The Excel CUMPRINC function calculates the cumulative payment on the principal of a loan or investment, between two specified periods.
The syntax of the function is :
Where the arguments are as follows:
rate    The interest rate, per period 
nper    The number of periods over which the loan or investment is to be paid 
pv    The present value of the loan / investment 
start_period    The number of the first period over which the payment of the principal is to be calculated (must be an integer between 1 and nper) 
end_period    The number of the last period over which the payment of the principal is to be calculated (must be an integer between 1 and nper) 
type   
An integer (equal to 0 or 1), that defines whether the payment is made at the start or the end of the period The value 0 or 1 has the following meaning:
0  the payment is made at the end of the period 
Note that, in line with the general cash flow convention, outgoing payments are represented by negative numbers and incoming payments are represented by positive numbers. This is seen in the example below.
The following spreadsheet shows the Excel Cumprinc function used to calculate the cumulative payment on the principal, during each year of a loan of $50,000 which is to be paid off over 5 years. Interest is charged at a rate of 5% per year and the payment to the loan is to be made at the end of each month.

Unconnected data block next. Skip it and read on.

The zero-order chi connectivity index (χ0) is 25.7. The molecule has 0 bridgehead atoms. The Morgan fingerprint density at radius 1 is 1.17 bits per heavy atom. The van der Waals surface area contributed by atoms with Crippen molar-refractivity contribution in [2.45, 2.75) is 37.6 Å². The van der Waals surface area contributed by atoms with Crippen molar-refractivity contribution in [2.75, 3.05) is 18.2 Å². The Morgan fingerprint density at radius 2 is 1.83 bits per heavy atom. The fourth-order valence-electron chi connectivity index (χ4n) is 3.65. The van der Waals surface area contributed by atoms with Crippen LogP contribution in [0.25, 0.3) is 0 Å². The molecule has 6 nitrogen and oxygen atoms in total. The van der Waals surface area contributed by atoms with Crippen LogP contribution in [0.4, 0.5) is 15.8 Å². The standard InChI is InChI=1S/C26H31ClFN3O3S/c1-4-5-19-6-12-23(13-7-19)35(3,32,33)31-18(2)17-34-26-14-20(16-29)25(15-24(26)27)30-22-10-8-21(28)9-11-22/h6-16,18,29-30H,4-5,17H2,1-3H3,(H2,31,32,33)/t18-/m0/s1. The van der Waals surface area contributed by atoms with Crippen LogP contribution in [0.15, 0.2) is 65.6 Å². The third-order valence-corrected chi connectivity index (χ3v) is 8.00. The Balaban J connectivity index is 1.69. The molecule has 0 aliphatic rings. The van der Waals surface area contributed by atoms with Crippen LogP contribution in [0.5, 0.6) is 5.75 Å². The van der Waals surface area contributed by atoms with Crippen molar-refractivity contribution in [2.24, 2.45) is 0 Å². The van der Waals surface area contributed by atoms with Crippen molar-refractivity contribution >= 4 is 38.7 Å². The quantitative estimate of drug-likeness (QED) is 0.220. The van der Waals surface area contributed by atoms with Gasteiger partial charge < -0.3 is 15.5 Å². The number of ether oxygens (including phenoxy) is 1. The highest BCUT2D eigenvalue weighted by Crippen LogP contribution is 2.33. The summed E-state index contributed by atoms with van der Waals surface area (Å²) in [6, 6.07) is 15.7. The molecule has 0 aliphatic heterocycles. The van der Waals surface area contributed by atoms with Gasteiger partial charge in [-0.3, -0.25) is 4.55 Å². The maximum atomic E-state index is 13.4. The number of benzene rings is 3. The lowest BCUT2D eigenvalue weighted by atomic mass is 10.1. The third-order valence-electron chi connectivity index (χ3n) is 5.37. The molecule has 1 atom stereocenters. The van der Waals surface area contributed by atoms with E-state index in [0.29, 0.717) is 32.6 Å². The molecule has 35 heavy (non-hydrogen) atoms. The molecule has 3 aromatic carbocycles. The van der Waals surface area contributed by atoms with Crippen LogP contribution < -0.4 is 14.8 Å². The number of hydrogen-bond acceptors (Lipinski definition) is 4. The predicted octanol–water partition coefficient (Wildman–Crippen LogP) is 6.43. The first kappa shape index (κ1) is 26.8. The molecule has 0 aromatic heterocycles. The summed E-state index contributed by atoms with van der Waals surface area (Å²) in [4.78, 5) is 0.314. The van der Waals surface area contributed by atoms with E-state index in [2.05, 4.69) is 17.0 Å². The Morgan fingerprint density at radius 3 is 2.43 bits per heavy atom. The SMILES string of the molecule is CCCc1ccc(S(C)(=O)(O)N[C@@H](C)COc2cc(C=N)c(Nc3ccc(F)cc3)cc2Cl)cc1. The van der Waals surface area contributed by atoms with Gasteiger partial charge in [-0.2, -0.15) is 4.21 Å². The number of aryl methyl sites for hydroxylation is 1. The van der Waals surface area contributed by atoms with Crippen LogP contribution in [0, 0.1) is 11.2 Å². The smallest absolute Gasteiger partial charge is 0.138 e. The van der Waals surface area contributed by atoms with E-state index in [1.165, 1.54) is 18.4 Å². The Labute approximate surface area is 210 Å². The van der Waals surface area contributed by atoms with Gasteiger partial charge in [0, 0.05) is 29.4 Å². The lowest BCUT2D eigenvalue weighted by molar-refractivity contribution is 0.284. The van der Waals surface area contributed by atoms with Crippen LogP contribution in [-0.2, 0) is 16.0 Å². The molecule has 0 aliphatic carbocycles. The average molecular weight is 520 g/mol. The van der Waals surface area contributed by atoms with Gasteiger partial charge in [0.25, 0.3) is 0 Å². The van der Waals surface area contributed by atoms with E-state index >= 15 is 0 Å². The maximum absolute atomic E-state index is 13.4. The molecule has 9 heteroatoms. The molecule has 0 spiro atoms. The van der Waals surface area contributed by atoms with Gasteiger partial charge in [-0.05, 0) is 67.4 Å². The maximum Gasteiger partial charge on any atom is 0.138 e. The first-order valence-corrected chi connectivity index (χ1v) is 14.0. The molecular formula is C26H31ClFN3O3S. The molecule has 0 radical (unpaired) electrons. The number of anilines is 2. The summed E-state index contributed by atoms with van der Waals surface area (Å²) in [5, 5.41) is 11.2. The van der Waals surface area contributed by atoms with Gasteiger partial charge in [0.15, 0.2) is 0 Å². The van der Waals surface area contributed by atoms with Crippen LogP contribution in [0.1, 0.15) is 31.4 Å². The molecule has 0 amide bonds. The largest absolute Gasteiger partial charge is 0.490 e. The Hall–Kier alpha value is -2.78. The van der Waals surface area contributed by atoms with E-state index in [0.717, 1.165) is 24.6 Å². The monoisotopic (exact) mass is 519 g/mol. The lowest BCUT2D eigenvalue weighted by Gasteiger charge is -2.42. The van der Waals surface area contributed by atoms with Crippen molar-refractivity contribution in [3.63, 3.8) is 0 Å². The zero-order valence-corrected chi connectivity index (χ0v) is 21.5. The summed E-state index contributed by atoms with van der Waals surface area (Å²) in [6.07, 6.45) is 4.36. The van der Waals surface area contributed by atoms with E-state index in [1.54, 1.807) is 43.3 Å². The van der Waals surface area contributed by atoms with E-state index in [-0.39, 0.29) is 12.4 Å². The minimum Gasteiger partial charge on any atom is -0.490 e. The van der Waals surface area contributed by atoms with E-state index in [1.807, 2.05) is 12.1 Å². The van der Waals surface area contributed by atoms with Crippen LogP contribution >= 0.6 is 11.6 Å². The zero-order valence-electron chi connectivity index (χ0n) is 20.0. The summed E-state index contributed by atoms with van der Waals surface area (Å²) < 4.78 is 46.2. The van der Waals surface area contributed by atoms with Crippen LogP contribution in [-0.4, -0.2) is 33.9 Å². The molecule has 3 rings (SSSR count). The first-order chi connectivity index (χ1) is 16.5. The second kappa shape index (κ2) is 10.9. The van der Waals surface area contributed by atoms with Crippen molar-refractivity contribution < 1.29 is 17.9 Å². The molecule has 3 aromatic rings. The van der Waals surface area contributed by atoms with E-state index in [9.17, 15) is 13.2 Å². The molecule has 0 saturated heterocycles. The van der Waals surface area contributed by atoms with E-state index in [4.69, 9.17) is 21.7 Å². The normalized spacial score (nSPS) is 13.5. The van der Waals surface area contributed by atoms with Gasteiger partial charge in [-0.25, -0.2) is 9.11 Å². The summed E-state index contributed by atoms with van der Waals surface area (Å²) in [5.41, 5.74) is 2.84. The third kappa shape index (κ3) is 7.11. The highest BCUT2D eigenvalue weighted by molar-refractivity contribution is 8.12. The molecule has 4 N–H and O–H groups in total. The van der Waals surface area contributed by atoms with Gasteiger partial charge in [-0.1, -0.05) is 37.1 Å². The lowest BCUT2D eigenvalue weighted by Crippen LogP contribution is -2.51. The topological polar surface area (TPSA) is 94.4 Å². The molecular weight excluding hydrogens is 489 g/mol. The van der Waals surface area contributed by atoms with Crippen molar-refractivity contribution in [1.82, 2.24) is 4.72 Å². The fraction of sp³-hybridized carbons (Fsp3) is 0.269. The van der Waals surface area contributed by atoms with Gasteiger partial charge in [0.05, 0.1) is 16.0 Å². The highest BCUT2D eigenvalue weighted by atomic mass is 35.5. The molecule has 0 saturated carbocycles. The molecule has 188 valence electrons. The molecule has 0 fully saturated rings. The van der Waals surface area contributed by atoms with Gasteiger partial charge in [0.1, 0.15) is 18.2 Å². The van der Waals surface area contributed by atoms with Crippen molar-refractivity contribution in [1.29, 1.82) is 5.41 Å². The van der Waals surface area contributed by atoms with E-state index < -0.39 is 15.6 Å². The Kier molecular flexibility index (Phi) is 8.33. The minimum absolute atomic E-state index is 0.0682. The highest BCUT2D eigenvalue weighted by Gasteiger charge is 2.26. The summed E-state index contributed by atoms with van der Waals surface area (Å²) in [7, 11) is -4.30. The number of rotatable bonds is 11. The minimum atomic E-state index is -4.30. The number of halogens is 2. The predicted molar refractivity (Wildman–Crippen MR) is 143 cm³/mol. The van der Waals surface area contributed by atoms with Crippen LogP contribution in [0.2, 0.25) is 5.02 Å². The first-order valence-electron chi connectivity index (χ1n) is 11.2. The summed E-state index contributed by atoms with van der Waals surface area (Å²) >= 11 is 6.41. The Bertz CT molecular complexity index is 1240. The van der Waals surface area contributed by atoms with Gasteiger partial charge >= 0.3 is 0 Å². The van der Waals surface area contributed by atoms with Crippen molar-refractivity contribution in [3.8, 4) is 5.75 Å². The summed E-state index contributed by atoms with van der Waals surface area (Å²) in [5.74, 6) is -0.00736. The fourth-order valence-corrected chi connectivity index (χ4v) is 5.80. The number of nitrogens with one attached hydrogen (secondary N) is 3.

The spreadsheet on the left shows the format of the functions, and the spreadsheet on the right shows the results.
Formulas:

Results:

Note that in this example :
Further examples of the Excel Cumprinc function are provided on the Microsoft Office website.
If you get an error from the Excel Cumprinc function, this is likely to be one of the following:
#NUM!   
Occurs if either:


#VALUE!    Occurs if any of the supplied arguments are not recognised as numeric values 
Also, the following problem is encountered by some users:
The result from the Excel Cumprinc function is much higher or much lower than expected.
Many users, when calculating monthly or quarterly payments, forget to convert the interest rate or the number of periods to months or quarters.
Solve this problem by ensuring that the rate and the nper arguments are expressed in the correct units. i.e. :
months  =  12 * years;  monthly rate  =  annual rate / 12 
quarters  =  4 * years;  quarterly rate  =  annual rate / 4